The question of mating (or docking) is a rather broad one and here, we will consider only a special case. In particular, we will consider a body (which may be connected to the boom of a crane vessel) which has been lowered to the proximity of the bottom of the ocean. Now, we wish to connect this body to another body (a template) which is already connected to the ocean.

What we are really interested in finding out is the magnitude of the connection forces during this process. Of course, these depend strongly on the details of the operation. For our purposes, we can consider this operation to consist of the following "stages".
  • The body, moving freely, is positioned so that a pin can be dropped into a stabbing cone on the existing body,
  • With a single connection to the bottom, the body is positioned so that a second pin can be dropped, and
  • The body is lowered until all of its weight is being supported by the ground.
One of the more interesting aspects of this problem is that one of the larger connection forces may occur when one does not think there is a connection. In other words, the pin may inadvertently impact a part of the existing structure. To consider this possibility, one should perform a time domain simulation, and find the horizontal velocity of the stabbing pin.

Now, you can find the maximum impact load by "connecting" a pile to the pin and restarting the time domain a short time before the maximum velocity occurred. Here, one needs relatively small time steps to ensure that he gets close to the maximum impact load.

After considering an accidental impact, one needs to get on with finding the loads which will actually occur during the operation. This requires an extensive analysis due to the number of cases which should be considered. First, one normally needs to consider sea states from several different directions. The real complication, however, is that the stiffness of the connection changes as the pins are lowered into the piles. In other words, before they are engaged, there is zero stiffness and at maximum penetration there is a maximum stiffness. For other levels of penetration, you have something in between. The rational way to cope with this is to treat the stiffness fraction (a fraction of the maximum stiffness) as a parameter and perform each simulation for several (five is a good number) values of it. Another possible complication occurs when the diameter of the pin is small in comparison to that of the pile. When this happens, there is local impact of the pin with the pile and another nonlinearity to cope with.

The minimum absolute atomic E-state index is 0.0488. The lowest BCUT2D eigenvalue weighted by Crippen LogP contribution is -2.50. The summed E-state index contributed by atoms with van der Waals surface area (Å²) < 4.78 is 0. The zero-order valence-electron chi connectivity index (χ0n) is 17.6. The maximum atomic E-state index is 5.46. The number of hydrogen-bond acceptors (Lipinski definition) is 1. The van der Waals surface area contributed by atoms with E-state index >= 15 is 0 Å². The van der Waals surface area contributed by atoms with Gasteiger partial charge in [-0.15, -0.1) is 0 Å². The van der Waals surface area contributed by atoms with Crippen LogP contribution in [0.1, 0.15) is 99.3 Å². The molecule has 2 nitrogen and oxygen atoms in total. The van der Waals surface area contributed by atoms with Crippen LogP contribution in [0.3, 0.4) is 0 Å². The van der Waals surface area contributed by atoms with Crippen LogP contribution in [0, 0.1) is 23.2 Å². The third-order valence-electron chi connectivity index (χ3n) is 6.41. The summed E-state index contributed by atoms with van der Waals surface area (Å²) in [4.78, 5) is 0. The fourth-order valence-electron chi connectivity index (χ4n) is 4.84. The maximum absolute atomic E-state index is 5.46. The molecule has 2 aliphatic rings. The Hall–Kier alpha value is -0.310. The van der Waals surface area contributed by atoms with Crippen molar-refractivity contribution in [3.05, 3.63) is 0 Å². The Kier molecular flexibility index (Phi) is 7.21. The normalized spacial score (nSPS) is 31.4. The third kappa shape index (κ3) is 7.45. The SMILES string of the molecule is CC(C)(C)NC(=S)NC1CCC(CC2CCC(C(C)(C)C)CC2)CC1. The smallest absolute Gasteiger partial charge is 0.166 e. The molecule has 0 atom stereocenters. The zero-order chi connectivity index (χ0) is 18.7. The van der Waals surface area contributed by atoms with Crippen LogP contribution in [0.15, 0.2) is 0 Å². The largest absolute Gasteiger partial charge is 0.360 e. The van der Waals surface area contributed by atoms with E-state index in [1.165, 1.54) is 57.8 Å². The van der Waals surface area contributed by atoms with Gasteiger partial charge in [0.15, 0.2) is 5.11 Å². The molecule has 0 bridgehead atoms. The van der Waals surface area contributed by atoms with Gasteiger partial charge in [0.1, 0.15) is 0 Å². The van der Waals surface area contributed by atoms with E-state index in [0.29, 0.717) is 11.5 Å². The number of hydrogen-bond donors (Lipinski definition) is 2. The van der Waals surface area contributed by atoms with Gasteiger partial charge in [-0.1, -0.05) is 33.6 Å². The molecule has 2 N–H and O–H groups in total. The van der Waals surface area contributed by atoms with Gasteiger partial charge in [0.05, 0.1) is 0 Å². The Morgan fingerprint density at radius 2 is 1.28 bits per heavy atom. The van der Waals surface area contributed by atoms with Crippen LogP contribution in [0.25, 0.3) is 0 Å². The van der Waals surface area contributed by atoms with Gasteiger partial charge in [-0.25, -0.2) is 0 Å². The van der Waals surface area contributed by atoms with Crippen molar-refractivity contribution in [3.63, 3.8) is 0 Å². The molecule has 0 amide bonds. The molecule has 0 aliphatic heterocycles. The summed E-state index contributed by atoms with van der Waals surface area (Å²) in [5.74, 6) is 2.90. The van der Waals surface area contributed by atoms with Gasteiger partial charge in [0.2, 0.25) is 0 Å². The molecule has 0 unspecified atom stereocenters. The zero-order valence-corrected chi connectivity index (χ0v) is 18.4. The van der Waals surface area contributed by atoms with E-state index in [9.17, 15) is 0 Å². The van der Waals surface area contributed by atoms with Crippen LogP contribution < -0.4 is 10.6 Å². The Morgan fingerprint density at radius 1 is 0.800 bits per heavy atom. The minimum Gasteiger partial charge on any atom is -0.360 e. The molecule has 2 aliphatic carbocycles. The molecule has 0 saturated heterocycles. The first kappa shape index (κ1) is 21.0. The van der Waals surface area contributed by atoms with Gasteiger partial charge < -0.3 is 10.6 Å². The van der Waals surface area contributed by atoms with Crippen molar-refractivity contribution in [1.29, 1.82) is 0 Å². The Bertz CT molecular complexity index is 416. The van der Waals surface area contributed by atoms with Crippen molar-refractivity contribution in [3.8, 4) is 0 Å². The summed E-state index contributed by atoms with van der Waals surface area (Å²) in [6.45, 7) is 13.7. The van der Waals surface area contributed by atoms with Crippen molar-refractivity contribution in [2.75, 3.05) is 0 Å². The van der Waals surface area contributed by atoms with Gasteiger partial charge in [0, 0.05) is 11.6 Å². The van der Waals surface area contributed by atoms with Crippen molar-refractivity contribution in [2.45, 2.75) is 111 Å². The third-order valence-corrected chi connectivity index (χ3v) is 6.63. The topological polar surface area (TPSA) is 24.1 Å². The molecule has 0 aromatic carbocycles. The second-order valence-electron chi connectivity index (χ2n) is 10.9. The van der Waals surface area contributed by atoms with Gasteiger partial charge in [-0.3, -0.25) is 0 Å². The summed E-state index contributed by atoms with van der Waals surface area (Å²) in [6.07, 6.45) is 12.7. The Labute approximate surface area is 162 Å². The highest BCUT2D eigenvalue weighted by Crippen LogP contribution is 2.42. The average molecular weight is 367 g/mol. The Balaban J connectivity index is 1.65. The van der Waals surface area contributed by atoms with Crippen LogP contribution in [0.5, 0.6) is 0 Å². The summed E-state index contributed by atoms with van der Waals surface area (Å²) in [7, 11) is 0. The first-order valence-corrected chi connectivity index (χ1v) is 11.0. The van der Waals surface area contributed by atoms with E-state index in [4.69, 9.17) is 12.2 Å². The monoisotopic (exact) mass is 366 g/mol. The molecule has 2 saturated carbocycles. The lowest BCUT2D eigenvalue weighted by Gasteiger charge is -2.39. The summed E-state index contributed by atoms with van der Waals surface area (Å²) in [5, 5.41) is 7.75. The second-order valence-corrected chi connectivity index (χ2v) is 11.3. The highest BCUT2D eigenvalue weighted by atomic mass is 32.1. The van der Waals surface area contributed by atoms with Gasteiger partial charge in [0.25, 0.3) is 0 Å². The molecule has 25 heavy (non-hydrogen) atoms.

We now have quite a number of cases to consider; 60 if we look at 3 wave directions, 5 values of stiffness fraction, and 4 connection conditions. Doing this in the time domain normally requires a substantial computational effort. An alternative is to perform the parameter study in the frequency domain and check a critical point or two with the time domain.